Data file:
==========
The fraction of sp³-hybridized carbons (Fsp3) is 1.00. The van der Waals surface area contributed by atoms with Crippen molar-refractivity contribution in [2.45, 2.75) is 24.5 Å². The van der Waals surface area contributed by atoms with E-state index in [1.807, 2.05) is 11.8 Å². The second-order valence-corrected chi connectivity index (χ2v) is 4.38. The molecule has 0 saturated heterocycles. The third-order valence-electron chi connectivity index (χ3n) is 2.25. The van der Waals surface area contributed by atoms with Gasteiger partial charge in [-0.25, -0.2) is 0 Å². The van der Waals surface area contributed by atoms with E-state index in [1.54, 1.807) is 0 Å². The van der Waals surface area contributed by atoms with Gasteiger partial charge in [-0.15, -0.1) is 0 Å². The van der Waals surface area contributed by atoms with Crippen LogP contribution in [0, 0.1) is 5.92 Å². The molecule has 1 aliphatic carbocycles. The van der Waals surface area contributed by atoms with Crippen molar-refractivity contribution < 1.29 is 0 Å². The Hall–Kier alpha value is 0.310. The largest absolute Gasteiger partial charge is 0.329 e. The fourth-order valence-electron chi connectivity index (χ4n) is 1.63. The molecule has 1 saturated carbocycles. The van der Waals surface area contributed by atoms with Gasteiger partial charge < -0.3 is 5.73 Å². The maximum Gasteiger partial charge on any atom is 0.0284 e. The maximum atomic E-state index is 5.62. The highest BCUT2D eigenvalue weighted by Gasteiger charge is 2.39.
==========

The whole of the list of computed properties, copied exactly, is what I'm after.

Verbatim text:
The fraction of sp³-hybridized carbons (Fsp3) is 1.00. The van der Waals surface area contributed by atoms with Crippen molar-refractivity contribution in [2.45, 2.75) is 24.5 Å². The van der Waals surface area contributed by atoms with E-state index in [1.807, 2.05) is 11.8 Å². The second-order valence-corrected chi connectivity index (χ2v) is 4.38. The molecule has 0 saturated heterocycles. The third-order valence-electron chi connectivity index (χ3n) is 2.25. The van der Waals surface area contributed by atoms with Gasteiger partial charge in [-0.25, -0.2) is 0 Å². The van der Waals surface area contributed by atoms with E-state index in [1.54, 1.807) is 0 Å². The van der Waals surface area contributed by atoms with Gasteiger partial charge in [-0.15, -0.1) is 0 Å². The van der Waals surface area contributed by atoms with Crippen LogP contribution in [0, 0.1) is 5.92 Å². The molecule has 1 aliphatic carbocycles. The van der Waals surface area contributed by atoms with Crippen molar-refractivity contribution < 1.29 is 0 Å². The Hall–Kier alpha value is 0.310. The largest absolute Gasteiger partial charge is 0.329 e. The fourth-order valence-electron chi connectivity index (χ4n) is 1.63. The molecule has 1 saturated carbocycles. The van der Waals surface area contributed by atoms with Gasteiger partial charge < -0.3 is 5.73 Å². The maximum Gasteiger partial charge on any atom is 0.0284 e. The maximum atomic E-state index is 5.62. The highest BCUT2D eigenvalue weighted by Gasteiger charge is 2.39.